We report on the highlights from our latest research into how firms are planning a post-Covid workplace into 2022. Flexibility may remain a priority, but the office is reclaiming its space in a hybrid future.

Enthusiasm for the office is back. Perhaps there remains a little anxiety – winter is coming, after all – but on the whole people have missed seeing each other in person. When one firm told us they were ‘desperate to have people back – it’s been too long’, it reflected the mood of many of our recent conversations: office normality has become an aspiration, just so long as people still get the flexibility to work from home.

As firms and employees try to navigate this new hybrid approach to work – some days spent in the office and others still at home – we thought it was time to re-run our ‘Return to the office’ survey that we first conducted in March 2021. How far has sentiment around a post-Covid workplace changed between March and September? How many people are already back in the office and to what degree? And how are firms planning for the future workplace – are we going hybrid forever?

Many of the questions replicated the March survey, allowing us to make a direct comparison of views; but some are new, reflecting the shifting environment.

While the following details a few highlights from the findings, you can receive a full copy of the PDF report, including all questions and data, via the contact details below.

Highlights of Totum’s ‘Return to the office’ survey findings 2021

  • In March 2021, 71% of respondent firms were still discussing how to return to the office, with 13% having made no decision at all. Fast forward to September 2021 and only 8% of respondent firms are still discussing their return.
  • Most already have a hybrid working policy in place, with 50% of respondents bringing in a firm-wide policy and the other 50% publishing guidelines that can be interpreted by location or individual team.
  • Most have already begun hybrid working with the majority (83%) offering hybrid working to all employees – a rise from 71% back in March – with the favourite option being three days spent the office, two at home, followed by a 50/50 split with specific days decided by employees.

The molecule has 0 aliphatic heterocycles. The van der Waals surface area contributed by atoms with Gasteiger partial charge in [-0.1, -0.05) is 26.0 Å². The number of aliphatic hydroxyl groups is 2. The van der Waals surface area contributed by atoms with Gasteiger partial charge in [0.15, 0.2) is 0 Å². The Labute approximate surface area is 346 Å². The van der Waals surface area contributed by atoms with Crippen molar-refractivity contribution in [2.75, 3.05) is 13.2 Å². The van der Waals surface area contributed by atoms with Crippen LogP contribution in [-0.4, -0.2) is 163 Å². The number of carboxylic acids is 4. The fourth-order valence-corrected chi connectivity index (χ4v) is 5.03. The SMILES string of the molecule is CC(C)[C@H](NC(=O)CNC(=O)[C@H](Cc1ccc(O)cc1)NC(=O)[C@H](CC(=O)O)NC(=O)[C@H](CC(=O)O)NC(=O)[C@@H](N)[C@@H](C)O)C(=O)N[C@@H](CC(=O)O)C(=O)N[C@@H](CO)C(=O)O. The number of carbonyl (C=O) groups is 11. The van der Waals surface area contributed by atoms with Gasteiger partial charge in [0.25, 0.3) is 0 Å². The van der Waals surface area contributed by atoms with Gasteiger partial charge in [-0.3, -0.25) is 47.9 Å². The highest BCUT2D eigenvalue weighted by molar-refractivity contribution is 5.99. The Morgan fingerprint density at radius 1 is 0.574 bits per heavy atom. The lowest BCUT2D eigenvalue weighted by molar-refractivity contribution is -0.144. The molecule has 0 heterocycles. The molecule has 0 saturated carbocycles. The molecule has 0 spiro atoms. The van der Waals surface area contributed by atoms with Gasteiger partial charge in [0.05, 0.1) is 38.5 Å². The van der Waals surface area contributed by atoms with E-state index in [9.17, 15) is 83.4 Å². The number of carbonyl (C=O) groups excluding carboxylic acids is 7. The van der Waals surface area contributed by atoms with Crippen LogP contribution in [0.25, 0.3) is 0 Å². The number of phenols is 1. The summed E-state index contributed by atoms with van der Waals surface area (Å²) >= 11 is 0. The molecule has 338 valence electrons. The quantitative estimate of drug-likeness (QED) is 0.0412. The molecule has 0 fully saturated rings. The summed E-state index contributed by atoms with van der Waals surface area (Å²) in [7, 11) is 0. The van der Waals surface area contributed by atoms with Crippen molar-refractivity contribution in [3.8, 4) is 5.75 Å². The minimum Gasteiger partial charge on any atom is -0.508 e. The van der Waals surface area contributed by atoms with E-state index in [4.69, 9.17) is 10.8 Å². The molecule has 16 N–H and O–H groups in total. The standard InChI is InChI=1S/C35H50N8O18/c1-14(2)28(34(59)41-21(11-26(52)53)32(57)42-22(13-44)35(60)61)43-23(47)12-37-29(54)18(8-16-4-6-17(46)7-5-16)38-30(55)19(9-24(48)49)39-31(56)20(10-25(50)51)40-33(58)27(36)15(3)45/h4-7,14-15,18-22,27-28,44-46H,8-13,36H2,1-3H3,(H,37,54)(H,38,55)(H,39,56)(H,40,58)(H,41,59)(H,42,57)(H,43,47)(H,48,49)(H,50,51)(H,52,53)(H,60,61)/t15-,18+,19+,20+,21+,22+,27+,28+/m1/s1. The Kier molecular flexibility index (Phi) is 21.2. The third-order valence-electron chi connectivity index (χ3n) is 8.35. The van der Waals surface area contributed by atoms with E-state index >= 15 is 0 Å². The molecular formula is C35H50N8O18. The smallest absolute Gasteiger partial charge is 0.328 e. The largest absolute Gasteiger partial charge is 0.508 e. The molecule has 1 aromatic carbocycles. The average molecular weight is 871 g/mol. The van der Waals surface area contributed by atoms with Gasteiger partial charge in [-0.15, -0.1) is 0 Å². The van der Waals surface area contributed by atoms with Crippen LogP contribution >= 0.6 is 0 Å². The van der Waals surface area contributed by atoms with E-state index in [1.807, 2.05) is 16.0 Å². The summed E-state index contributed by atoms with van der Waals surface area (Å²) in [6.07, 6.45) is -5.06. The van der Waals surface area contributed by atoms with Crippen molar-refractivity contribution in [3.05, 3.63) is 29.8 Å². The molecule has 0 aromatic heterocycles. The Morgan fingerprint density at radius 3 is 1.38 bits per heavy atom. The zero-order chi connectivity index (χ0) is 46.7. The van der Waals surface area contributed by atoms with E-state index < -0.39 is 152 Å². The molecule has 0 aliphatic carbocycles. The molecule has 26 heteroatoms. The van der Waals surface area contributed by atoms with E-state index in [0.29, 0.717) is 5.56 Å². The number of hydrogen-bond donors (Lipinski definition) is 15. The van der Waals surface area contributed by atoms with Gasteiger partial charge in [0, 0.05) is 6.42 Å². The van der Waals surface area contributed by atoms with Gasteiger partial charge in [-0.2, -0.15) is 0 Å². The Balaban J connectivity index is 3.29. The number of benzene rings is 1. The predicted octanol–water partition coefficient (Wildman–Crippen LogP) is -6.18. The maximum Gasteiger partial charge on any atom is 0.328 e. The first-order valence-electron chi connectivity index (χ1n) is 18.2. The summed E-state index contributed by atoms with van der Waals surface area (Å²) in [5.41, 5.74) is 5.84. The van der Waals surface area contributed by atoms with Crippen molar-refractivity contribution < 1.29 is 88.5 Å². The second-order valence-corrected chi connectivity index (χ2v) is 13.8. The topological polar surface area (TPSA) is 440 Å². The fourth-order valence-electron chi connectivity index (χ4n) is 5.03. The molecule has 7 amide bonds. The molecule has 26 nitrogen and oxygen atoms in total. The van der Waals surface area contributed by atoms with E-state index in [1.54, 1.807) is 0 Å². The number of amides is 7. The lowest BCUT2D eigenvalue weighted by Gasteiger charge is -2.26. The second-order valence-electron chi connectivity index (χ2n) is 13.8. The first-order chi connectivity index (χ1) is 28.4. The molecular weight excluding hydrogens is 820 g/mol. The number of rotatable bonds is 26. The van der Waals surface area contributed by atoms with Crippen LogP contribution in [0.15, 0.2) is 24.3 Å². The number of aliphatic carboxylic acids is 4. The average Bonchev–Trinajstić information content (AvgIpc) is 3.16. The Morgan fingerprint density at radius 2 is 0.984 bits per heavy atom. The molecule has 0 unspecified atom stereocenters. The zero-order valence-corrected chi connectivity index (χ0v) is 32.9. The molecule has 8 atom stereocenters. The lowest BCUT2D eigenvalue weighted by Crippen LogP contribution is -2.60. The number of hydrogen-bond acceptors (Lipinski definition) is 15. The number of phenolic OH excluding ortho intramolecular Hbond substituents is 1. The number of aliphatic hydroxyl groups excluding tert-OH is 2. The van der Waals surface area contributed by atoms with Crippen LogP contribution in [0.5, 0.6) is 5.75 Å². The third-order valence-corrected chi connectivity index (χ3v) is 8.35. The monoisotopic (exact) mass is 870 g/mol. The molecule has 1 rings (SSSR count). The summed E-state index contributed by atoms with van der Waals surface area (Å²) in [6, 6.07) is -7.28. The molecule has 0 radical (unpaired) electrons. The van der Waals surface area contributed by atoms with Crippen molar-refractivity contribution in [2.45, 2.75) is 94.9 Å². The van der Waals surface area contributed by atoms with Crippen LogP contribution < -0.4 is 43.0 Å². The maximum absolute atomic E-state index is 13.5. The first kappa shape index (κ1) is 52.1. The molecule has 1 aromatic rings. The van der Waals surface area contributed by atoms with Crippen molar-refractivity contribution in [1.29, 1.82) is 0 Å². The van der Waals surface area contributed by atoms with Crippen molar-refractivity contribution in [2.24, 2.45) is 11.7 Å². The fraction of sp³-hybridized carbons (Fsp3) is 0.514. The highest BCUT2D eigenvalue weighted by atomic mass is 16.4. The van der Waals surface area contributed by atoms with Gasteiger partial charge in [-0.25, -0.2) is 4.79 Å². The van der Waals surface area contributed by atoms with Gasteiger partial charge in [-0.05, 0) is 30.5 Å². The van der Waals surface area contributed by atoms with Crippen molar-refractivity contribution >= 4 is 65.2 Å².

• Not surprisingly, most want their employees to live within a commutable distance of the office (77%), a rise from 52% in September. But it is interesting that 36% of respondents are planning to allow employees to work anywhere in the UK (a rise from 19% in March), with the same percentage allowing them to work abroad for short periods of time.
  • Most (75%) think these are permanent changes to working policies although that’s a drop from March when 90% of respondents thought the same. More are now undecided (21% compared to none in March), albeit very few (just 4%) think the changes are only short term.
  • The most positive impact of moving to more hybrid models remains improvement in wellbeing and morale (67% in Sept compared to 71% in March). But alongside that is an uptick in numbers thinking hybrid working will save office costs (17% in March to 29% in Sept). In a later question, 38% of respondents said they were already redesigning their office space and 24% are considering leasing their office space (a rise from 11% in March).
  • At the same time, there is a drop in the number that think hybrid working will cause cultural challenges (from 54% in March to 33% in Sept). There is also a rise in those that think hybrid working will improve productivity and performance (from 13% in March to 33% Sept).

Overall, there is a sense that firms want to work with employees as best they can, with morale/wellbeing and meeting everyone’s needs paramount in the planning. That most firms (92%) are not making double vaccination a condition of returning to the office and 83% will not make employees take a lateral flow test before going into the office (although half will encourage employees to do so), it seems fair to say that firms want a return to the office that is based on mutual trust and fair compromise.

There is a real desire now to return to the office, but it has to be one that reflects our shared experience of the past 18 months – a post-Covid workplace that is reinvigorated and renewed to meet the needs of a new flexible age.

If you would like to see a copy of the full PDF report, including all data and complete analysis, please contact [email protected] 


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